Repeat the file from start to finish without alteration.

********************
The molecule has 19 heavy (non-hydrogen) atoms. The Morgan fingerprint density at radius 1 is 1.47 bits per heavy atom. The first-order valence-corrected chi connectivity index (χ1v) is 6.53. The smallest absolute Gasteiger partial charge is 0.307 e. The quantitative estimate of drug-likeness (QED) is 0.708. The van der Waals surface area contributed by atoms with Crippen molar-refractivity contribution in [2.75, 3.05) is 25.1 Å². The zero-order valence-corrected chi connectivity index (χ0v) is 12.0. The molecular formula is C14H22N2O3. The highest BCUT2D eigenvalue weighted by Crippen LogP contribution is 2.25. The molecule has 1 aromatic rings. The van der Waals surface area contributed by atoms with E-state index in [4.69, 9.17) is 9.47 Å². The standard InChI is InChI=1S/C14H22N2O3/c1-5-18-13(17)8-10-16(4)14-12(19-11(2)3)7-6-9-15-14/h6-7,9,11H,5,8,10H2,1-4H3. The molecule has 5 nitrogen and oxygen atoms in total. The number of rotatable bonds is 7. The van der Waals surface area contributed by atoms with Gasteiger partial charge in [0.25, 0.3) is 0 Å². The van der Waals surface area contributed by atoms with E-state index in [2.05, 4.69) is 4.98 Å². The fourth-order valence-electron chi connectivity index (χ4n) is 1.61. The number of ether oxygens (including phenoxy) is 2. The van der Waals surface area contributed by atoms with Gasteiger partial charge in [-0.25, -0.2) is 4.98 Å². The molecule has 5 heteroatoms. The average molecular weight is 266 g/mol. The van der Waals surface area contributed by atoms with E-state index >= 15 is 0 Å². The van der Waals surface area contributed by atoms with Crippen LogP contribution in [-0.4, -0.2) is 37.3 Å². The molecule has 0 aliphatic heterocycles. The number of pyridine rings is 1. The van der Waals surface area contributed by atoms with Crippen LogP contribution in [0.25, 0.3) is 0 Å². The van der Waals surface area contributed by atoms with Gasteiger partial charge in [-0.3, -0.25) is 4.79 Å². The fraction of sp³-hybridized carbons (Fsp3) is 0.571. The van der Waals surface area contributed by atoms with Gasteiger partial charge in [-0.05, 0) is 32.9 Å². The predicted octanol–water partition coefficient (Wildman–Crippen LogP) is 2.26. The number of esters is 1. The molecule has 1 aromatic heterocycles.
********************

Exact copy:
The molecule has 19 heavy (non-hydrogen) atoms. The Morgan fingerprint density at radius 1 is 1.47 bits per heavy atom. The first-order valence-corrected chi connectivity index (χ1v) is 6.53. The smallest absolute Gasteiger partial charge is 0.307 e. The quantitative estimate of drug-likeness (QED) is 0.708. The van der Waals surface area contributed by atoms with Crippen molar-refractivity contribution in [2.75, 3.05) is 25.1 Å². The zero-order valence-corrected chi connectivity index (χ0v) is 12.0. The molecular formula is C14H22N2O3. The highest BCUT2D eigenvalue weighted by Crippen LogP contribution is 2.25. The molecule has 1 aromatic rings. The van der Waals surface area contributed by atoms with E-state index in [4.69, 9.17) is 9.47 Å². The standard InChI is InChI=1S/C14H22N2O3/c1-5-18-13(17)8-10-16(4)14-12(19-11(2)3)7-6-9-15-14/h6-7,9,11H,5,8,10H2,1-4H3. The molecule has 5 nitrogen and oxygen atoms in total. The number of rotatable bonds is 7. The van der Waals surface area contributed by atoms with Gasteiger partial charge in [0.25, 0.3) is 0 Å². The van der Waals surface area contributed by atoms with E-state index in [2.05, 4.69) is 4.98 Å². The fourth-order valence-electron chi connectivity index (χ4n) is 1.61. The number of ether oxygens (including phenoxy) is 2. The van der Waals surface area contributed by atoms with Gasteiger partial charge in [-0.25, -0.2) is 4.98 Å². The molecule has 5 heteroatoms. The average molecular weight is 266 g/mol. The van der Waals surface area contributed by atoms with E-state index >= 15 is 0 Å². The van der Waals surface area contributed by atoms with Crippen LogP contribution in [-0.4, -0.2) is 37.3 Å². The molecule has 0 aliphatic heterocycles. The number of pyridine rings is 1. The van der Waals surface area contributed by atoms with Crippen LogP contribution in [0.25, 0.3) is 0 Å². The van der Waals surface area contributed by atoms with Gasteiger partial charge in [-0.3, -0.25) is 4.79 Å². The fraction of sp³-hybridized carbons (Fsp3) is 0.571. The van der Waals surface area contributed by atoms with Gasteiger partial charge in [-0.05, 0) is 32.9 Å². The predicted octanol–water partition coefficient (Wildman–Crippen LogP) is 2.26. The number of esters is 1. The molecule has 1 aromatic heterocycles.